Best Location for the Garlic Vine (Mansoa alliacea)

In my quest to have a flowering Garlic Vine (Mansoa alliacea, Pachyptera alliacea, Bignonia alliacea, Cydista aequinoctialis), I experimented on various locations around the house. I've moved the vines until I found a location where they would flower.

This article documents that journey.

In late 2009, we already had seedlings of the Garlic Vine growing in small seedling bags in the garden. These were very easy to root from cuttings. They're hardy and grow quickly. They grew to about four feet but didn't yield flowers. This, in spite that they looked quite healthy. I've researched on the internet on its requirements for flowering.

It seems though that there isn't much literature on the internet about it - at least compared to many other vines. I found this rather odd because the Garlic Vine, also known commonly as Ajo Sacha, False garlic and Amethyst vine has remarkably beautiful flowers with a shade of purple. Is it because of its tropical origins and inability to do well in cold weather? Is it because of its garlicky smell considered as malodorous by others?

At one mall, I found a small garlic vine like the one below. But the one I saw at the mall even had much thinner branches!

At first, I couldn't believe that the garlic vine plant, though small, had flowers! I was so envious, that those who grew it were able to make it flower while my plants are yet to yield a single flower bud. I bought the mall plant and challenged myself.

First Location of the Garlic Vines

Here are two of my own garlic vines that I had replanted near our side fence. I even built a simple vertical wire support with an x-type pattern just for the garlic vines. This was in April 2010.

Well a few months passed and my own garlic vines grew quickly. The Millionaire's vine or Princess vine or Curtain Ivy (Cissus sicyoides) was already growing on the horizontal vine support as shown below.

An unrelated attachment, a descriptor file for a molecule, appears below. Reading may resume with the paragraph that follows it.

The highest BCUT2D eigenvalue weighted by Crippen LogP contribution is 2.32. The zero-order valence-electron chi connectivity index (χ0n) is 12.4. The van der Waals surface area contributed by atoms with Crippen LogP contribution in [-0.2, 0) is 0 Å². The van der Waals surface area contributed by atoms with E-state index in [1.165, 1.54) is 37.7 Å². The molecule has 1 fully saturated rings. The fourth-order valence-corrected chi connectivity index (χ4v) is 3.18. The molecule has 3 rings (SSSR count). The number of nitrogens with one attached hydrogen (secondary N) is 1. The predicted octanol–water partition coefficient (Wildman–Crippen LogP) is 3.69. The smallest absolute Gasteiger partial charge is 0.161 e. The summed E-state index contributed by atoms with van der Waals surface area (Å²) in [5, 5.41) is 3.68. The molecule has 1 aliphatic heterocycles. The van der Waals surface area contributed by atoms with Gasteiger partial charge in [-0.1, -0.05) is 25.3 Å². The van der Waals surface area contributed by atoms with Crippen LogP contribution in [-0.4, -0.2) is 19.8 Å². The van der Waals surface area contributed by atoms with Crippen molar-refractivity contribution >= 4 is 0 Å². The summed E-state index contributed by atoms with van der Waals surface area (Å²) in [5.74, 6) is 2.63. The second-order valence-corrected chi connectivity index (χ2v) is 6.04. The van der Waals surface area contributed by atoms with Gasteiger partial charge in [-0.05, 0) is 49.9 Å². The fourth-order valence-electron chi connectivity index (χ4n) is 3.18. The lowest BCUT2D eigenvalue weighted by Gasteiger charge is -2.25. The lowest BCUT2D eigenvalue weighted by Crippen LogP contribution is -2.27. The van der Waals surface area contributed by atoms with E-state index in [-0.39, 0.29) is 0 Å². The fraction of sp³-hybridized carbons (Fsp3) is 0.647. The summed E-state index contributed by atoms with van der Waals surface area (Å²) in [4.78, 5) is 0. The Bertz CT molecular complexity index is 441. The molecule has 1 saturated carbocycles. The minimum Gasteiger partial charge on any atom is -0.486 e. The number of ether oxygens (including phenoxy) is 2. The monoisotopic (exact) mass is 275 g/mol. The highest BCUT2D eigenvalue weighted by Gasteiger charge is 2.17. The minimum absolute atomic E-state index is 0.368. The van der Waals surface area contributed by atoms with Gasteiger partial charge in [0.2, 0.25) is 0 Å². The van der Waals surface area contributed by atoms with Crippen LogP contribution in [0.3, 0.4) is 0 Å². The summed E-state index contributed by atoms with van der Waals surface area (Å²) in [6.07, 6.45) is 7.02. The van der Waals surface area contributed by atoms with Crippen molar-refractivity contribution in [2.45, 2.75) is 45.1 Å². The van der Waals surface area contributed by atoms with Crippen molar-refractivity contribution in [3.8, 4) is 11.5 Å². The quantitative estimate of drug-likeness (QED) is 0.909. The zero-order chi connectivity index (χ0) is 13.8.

This side fence faces north and had sunlight in the morning and afternoon - but only in the hot summers. It is shaded by the neighbor's house in the rainy season.

The mall-bought plant just stayed in its own pot. After all, it had its own circular wire support that came with the plant's pot when we bought it. Not only that, it had flowered in its own pot and so I assumed it was in its sweet spot and would flower again.

After almost a year, in MARCH 2011, the garlic vines had branches that were around a quarter-inch thick and the main trunk was half-inch thick. They've even risen above the Princess vine on the side fence. The Princess vine was giving plenty of shade to this fence. Still, the garlic vines had no flowers.

Even worse, the mall-bought garlic vine stopped flowering also. I was clueless why it stopped. It reminded me of plants I bought that disappointed me. This is because after taking these bought plants home, the flowering just ceased.

I kept pruning this particular garlic vine because it was getting too tall and was outgrowing its circular vine support. I was actually hoping for a compact flowering vine in this pot.

Second Location for the Garlic Vines

Then in November 2011, I thought it was time to relocate them because they just weren't producing results - flowers. Again, I built a vertical wire support for vines. This time it was at the front wall of the house. This front wall faces the west and receives late afternoon sunlight. I removed the two garlic vines from the side wall and replanted them at the front wall. Here they are at the front wall of the house.

Just to keep things interesting, I decided to relocate the mall-bought garlic vine in this same spot too and keep all three vines there.

The tendrils of this vine has become a bit tough and woody that it was a bit difficult removing them from the circular wire support as shown below.

See part 2 for the continuation of this article.

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